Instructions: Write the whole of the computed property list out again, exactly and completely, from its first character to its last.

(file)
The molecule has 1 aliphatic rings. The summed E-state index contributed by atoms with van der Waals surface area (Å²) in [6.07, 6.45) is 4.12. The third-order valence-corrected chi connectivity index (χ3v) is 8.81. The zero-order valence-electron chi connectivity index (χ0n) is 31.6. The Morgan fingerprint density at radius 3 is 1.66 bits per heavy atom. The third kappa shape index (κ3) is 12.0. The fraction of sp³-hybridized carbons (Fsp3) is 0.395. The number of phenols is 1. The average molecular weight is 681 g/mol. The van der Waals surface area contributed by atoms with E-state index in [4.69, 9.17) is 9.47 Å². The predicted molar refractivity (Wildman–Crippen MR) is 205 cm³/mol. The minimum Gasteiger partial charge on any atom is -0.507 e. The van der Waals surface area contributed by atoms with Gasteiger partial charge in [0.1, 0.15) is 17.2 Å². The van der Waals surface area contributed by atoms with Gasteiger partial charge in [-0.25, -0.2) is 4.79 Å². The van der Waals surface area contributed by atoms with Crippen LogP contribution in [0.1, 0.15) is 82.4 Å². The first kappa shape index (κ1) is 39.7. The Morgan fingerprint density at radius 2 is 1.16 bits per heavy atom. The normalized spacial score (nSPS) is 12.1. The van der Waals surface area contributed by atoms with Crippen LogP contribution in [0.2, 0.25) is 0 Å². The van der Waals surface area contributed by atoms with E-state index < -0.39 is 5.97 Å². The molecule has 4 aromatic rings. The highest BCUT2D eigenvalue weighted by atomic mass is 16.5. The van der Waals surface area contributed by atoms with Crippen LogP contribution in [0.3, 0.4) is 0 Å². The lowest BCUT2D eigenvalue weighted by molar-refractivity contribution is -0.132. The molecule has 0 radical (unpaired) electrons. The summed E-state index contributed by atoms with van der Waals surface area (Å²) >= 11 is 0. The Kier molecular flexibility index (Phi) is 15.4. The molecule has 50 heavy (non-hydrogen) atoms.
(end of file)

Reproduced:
The molecule has 1 aliphatic rings. The summed E-state index contributed by atoms with van der Waals surface area (Å²) in [6.07, 6.45) is 4.12. The third-order valence-corrected chi connectivity index (χ3v) is 8.81. The zero-order valence-electron chi connectivity index (χ0n) is 31.6. The Morgan fingerprint density at radius 3 is 1.66 bits per heavy atom. The third kappa shape index (κ3) is 12.0. The fraction of sp³-hybridized carbons (Fsp3) is 0.395. The number of phenols is 1. The average molecular weight is 681 g/mol. The van der Waals surface area contributed by atoms with E-state index in [4.69, 9.17) is 9.47 Å². The predicted molar refractivity (Wildman–Crippen MR) is 205 cm³/mol. The minimum Gasteiger partial charge on any atom is -0.507 e. The van der Waals surface area contributed by atoms with Gasteiger partial charge in [0.1, 0.15) is 17.2 Å². The van der Waals surface area contributed by atoms with Gasteiger partial charge in [-0.25, -0.2) is 4.79 Å². The van der Waals surface area contributed by atoms with Crippen LogP contribution in [0.1, 0.15) is 82.4 Å². The first kappa shape index (κ1) is 39.7. The Morgan fingerprint density at radius 2 is 1.16 bits per heavy atom. The normalized spacial score (nSPS) is 12.1. The van der Waals surface area contributed by atoms with Crippen LogP contribution in [0.2, 0.25) is 0 Å². The van der Waals surface area contributed by atoms with E-state index < -0.39 is 5.97 Å². The molecule has 4 aromatic rings. The highest BCUT2D eigenvalue weighted by atomic mass is 16.5. The van der Waals surface area contributed by atoms with Crippen LogP contribution in [0.3, 0.4) is 0 Å². The lowest BCUT2D eigenvalue weighted by molar-refractivity contribution is -0.132. The molecule has 0 radical (unpaired) electrons. The summed E-state index contributed by atoms with van der Waals surface area (Å²) >= 11 is 0. The Kier molecular flexibility index (Phi) is 15.4. The molecule has 50 heavy (non-hydrogen) atoms.